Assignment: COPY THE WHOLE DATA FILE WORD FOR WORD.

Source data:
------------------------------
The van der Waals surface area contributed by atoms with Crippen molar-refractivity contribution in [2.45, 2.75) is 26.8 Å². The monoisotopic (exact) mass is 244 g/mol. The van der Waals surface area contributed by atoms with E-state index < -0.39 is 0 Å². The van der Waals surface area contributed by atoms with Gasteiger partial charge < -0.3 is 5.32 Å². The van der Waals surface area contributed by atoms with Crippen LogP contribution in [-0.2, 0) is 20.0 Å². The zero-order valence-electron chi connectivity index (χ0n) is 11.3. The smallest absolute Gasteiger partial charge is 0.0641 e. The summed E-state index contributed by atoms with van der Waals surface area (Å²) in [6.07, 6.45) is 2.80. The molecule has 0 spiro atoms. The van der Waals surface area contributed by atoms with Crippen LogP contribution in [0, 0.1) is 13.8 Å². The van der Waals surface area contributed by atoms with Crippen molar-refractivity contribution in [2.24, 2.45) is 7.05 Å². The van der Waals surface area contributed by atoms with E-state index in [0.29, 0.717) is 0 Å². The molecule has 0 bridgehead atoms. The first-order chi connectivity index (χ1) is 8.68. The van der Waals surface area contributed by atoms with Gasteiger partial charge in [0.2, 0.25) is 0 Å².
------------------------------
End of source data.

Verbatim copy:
The van der Waals surface area contributed by atoms with Crippen molar-refractivity contribution in [2.45, 2.75) is 26.8 Å². The monoisotopic (exact) mass is 244 g/mol. The van der Waals surface area contributed by atoms with E-state index < -0.39 is 0 Å². The van der Waals surface area contributed by atoms with Gasteiger partial charge < -0.3 is 5.32 Å². The van der Waals surface area contributed by atoms with Crippen LogP contribution in [-0.2, 0) is 20.0 Å². The zero-order valence-electron chi connectivity index (χ0n) is 11.3. The smallest absolute Gasteiger partial charge is 0.0641 e. The summed E-state index contributed by atoms with van der Waals surface area (Å²) in [6.07, 6.45) is 2.80. The molecule has 0 spiro atoms. The van der Waals surface area contributed by atoms with Crippen LogP contribution in [0, 0.1) is 13.8 Å². The van der Waals surface area contributed by atoms with Crippen molar-refractivity contribution in [2.24, 2.45) is 7.05 Å². The van der Waals surface area contributed by atoms with E-state index in [0.29, 0.717) is 0 Å². The molecule has 0 bridgehead atoms. The first-order chi connectivity index (χ1) is 8.68. The van der Waals surface area contributed by atoms with Gasteiger partial charge in [0.2, 0.25) is 0 Å².